Toward an Organizational View of E-Collaboration

Toward an Organizational View of E-Collaboration

Lior Fink (Ben-Gurion University of the Negev, Israel)
DOI: 10.4018/978-1-60566-110-0.ch002
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This chapter develops an organizational view of the roles and impacts of e-collaboration. Drawing on the dynamic capabilities perspective, e-collaboration is conceptualized as a change-oriented capability that enables a firm to identify, integrate, and apply its knowledge assets to meet competitive demands. Therefore, e-collaboration potentially has three organizational roles – coordination, learning, and innovation – that are associated with either efficiency impacts or competitive impacts. Drawing on contingency theory, the main argument developed in this chapter is that firms in less dynamic business environments need e-collaboration for operational purposes, emphasizing the coordination role, whereas firms in highvelocity business environments need e-collaboration for strategic purposes, emphasizing the learning and innovation roles. An analysis of the way in which business environment characteristics interact with media characteristics serves to demonstrate the importance of strategic characteristics – in addition to media and task characteristics – in determining the organizational effectiveness of e-collaboration.
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Firms are increasingly adopting electronic communication tools to facilitate collaboration among individuals and groups, both within and beyond organizational boundaries. This trend is driven by the motivation of firms to take advantage of the collaborative potential of such tools as discussion boards, instant messaging, and groupware for facilitating communication and coordination without the limitations of time and place. To promote theory development and to provide practical guidelines, substantial research has been conducted to identify the conditions under which certain collaboration tools and practices are more productive than others (e.g., Daft and Lengel, 1986; Dennis and Valacich, 1999; Dennis et al., 2001; Easley et al., 2003; Majchrzak et al., 2005; McGrath, 1984; Nunamaker et al., 1991; Short et al., 1976; Zigurs and Buckland, 1998). This research tends to focus on the direct consequences of e-collaboration in group contexts. Considerably less research has been conducted on the importance of organizational conditions. Overall, it seems that e-collaboration research has underestimated the significance of the organizational and environmental context.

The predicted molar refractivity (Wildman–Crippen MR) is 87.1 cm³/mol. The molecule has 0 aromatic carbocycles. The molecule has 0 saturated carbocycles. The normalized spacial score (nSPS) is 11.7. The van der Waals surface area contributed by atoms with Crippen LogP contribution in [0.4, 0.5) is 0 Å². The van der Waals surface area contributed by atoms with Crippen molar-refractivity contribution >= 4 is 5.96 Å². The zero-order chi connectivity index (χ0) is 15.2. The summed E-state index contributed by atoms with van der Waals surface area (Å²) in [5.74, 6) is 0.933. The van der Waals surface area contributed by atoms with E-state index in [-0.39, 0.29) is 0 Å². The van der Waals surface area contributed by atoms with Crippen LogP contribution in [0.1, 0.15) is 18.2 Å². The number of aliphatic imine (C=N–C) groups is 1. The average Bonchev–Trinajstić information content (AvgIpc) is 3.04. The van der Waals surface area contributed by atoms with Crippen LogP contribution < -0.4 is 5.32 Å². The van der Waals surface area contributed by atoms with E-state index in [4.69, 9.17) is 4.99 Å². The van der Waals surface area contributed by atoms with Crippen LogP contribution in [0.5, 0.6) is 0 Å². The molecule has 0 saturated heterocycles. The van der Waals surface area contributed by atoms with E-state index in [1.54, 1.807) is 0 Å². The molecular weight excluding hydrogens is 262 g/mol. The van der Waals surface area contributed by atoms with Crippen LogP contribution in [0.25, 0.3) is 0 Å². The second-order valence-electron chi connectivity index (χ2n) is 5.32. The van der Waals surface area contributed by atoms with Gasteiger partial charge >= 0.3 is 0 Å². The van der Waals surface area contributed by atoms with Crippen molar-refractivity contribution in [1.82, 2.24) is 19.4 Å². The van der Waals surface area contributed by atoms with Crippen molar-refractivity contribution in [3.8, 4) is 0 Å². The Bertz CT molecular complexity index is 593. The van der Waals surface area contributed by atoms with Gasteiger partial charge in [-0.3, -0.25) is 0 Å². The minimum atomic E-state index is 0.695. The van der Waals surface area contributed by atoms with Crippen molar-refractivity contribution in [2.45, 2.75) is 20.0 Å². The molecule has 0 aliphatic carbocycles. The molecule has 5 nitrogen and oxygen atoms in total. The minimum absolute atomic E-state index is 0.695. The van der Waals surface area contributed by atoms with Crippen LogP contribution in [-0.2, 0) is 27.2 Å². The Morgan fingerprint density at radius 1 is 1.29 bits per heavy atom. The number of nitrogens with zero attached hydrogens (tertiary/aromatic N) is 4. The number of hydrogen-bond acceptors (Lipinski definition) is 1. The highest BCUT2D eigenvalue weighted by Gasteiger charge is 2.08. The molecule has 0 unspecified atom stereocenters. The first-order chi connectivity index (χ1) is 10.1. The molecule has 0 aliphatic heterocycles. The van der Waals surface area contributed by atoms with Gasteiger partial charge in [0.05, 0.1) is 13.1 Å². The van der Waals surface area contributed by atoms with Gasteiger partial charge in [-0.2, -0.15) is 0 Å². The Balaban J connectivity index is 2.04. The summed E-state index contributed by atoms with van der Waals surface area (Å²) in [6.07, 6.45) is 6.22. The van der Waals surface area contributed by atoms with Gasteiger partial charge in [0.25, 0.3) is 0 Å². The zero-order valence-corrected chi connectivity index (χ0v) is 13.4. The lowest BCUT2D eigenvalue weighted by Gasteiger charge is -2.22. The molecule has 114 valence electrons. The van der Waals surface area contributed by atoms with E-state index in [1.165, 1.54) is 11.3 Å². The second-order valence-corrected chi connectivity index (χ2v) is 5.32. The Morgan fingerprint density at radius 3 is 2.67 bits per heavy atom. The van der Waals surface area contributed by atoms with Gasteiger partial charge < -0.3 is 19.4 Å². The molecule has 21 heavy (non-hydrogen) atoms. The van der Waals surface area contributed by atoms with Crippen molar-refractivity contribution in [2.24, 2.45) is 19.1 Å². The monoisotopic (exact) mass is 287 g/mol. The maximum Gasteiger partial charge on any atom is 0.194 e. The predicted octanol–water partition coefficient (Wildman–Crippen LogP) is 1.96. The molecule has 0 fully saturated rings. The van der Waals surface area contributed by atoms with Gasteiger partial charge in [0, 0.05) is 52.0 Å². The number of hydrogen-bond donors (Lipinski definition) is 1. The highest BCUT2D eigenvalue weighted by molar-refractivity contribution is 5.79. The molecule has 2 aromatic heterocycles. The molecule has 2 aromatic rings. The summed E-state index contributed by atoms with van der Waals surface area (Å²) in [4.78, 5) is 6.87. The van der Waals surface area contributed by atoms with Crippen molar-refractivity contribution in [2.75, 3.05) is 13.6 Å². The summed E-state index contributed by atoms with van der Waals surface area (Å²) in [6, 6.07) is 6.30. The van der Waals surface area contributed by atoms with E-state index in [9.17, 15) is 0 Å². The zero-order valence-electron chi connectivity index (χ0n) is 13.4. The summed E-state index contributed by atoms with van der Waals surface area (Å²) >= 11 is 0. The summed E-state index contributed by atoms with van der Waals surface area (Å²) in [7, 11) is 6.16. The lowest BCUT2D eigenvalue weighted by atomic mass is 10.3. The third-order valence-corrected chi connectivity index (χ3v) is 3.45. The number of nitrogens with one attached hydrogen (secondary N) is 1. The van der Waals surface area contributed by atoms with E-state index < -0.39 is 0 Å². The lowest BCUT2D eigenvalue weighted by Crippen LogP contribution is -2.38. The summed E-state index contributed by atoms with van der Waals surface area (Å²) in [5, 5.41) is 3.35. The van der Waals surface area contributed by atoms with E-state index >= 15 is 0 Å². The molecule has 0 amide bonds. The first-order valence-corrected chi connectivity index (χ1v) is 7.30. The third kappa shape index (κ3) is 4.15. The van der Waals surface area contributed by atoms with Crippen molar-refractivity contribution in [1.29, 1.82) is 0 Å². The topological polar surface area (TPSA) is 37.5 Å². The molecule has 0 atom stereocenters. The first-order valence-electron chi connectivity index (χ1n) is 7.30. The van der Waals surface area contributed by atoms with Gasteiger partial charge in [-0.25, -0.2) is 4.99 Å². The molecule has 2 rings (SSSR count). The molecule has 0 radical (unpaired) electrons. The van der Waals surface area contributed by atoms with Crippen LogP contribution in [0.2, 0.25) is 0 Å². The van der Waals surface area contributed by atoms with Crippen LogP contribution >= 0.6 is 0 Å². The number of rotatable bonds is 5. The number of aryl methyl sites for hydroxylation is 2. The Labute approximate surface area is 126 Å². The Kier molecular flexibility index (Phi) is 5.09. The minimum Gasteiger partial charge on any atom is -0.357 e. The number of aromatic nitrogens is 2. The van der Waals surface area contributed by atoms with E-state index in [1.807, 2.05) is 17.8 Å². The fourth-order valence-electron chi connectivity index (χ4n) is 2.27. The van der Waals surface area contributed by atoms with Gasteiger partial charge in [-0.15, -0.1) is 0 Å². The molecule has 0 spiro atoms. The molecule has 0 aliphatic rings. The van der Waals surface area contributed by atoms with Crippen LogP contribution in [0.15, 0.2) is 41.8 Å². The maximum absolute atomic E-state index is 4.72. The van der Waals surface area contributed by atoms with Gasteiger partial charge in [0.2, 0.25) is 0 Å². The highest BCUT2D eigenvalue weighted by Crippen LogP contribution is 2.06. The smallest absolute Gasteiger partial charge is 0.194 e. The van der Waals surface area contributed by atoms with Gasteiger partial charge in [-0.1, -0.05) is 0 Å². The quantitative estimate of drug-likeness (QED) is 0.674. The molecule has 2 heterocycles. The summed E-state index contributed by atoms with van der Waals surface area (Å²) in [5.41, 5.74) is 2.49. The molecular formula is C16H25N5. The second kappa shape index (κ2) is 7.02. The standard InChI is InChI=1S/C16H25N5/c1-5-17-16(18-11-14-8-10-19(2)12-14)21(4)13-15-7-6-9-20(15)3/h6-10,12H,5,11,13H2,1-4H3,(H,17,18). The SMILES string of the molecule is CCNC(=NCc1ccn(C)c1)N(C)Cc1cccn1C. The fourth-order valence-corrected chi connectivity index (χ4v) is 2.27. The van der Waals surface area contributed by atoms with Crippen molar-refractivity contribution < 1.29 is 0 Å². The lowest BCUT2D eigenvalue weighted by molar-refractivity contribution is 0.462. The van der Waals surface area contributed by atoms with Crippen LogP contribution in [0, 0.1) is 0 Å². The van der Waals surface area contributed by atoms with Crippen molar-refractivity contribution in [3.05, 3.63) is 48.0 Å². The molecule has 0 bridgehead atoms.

In this chapter, I conceptually address two research questions:

  • 1.

    What are the differences between the roles of e-collaboration in dynamic versus static business environments?

  • 2.

    What are the implications of role differences for the implementation of e-collaboration?

To answer these questions, I develop an organizational view of e-collaboration by conceptualizing e-collaboration as a dynamic capability. I draw upon three strategic management frameworks – the resource-based view of the firm, the knowledge-based view of the firm, and the dynamic capabilities perspective – to describe how specialized knowledge assets can be integrated through e-collaborative processes to create and sustain a competitive advantage. I then use this conceptualization as a platform for defining the organizational roles of e-collaboration and the potential impact of each role on organizational performance. The conceptualization thus suggests that different roles of e-collaboration should be emphasized in different business environments. Finally, I discuss the implications of the proposed organizational view by demonstrating the interaction between business environment characteristics and communication characteristics, whose importance has been established in the literature.

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